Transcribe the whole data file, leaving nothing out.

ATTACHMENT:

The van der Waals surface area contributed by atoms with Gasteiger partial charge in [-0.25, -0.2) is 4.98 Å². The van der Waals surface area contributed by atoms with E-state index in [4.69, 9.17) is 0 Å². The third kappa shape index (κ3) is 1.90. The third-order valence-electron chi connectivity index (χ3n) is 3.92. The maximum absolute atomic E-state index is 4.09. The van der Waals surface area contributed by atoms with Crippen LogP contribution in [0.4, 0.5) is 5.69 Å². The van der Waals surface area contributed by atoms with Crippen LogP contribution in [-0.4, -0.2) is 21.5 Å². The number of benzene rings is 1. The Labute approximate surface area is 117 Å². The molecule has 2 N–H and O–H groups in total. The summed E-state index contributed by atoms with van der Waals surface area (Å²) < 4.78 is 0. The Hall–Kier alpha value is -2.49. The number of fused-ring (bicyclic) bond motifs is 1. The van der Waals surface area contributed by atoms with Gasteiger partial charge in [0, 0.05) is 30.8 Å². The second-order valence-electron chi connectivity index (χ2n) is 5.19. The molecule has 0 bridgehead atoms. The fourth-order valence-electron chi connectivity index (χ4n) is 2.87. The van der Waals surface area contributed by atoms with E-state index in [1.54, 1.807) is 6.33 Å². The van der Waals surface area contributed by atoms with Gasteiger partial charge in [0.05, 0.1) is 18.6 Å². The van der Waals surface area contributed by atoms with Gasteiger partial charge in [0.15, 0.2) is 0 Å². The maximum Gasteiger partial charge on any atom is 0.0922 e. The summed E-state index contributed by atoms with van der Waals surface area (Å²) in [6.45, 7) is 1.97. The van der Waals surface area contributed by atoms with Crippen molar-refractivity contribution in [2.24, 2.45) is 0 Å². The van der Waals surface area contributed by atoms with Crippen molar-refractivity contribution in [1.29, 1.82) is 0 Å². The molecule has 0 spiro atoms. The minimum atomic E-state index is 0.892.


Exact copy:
The van der Waals surface area contributed by atoms with Gasteiger partial charge in [-0.25, -0.2) is 4.98 Å². The van der Waals surface area contributed by atoms with E-state index in [4.69, 9.17) is 0 Å². The third kappa shape index (κ3) is 1.90. The third-order valence-electron chi connectivity index (χ3n) is 3.92. The maximum absolute atomic E-state index is 4.09. The van der Waals surface area contributed by atoms with Crippen LogP contribution in [0.4, 0.5) is 5.69 Å². The van der Waals surface area contributed by atoms with Crippen LogP contribution in [-0.4, -0.2) is 21.5 Å². The number of benzene rings is 1. The Labute approximate surface area is 117 Å². The molecule has 2 N–H and O–H groups in total. The summed E-state index contributed by atoms with van der Waals surface area (Å²) < 4.78 is 0. The Hall–Kier alpha value is -2.49. The number of fused-ring (bicyclic) bond motifs is 1. The van der Waals surface area contributed by atoms with Gasteiger partial charge in [0, 0.05) is 30.8 Å². The second-order valence-electron chi connectivity index (χ2n) is 5.19. The molecule has 0 bridgehead atoms. The fourth-order valence-electron chi connectivity index (χ4n) is 2.87. The van der Waals surface area contributed by atoms with E-state index in [1.54, 1.807) is 6.33 Å². The van der Waals surface area contributed by atoms with Gasteiger partial charge in [0.05, 0.1) is 18.6 Å². The van der Waals surface area contributed by atoms with Gasteiger partial charge in [0.15, 0.2) is 0 Å². The maximum Gasteiger partial charge on any atom is 0.0922 e. The summed E-state index contributed by atoms with van der Waals surface area (Å²) in [6.45, 7) is 1.97. The van der Waals surface area contributed by atoms with Crippen molar-refractivity contribution in [2.24, 2.45) is 0 Å². The van der Waals surface area contributed by atoms with Crippen molar-refractivity contribution in [1.29, 1.82) is 0 Å². The molecule has 0 spiro atoms. The minimum atomic E-state index is 0.892.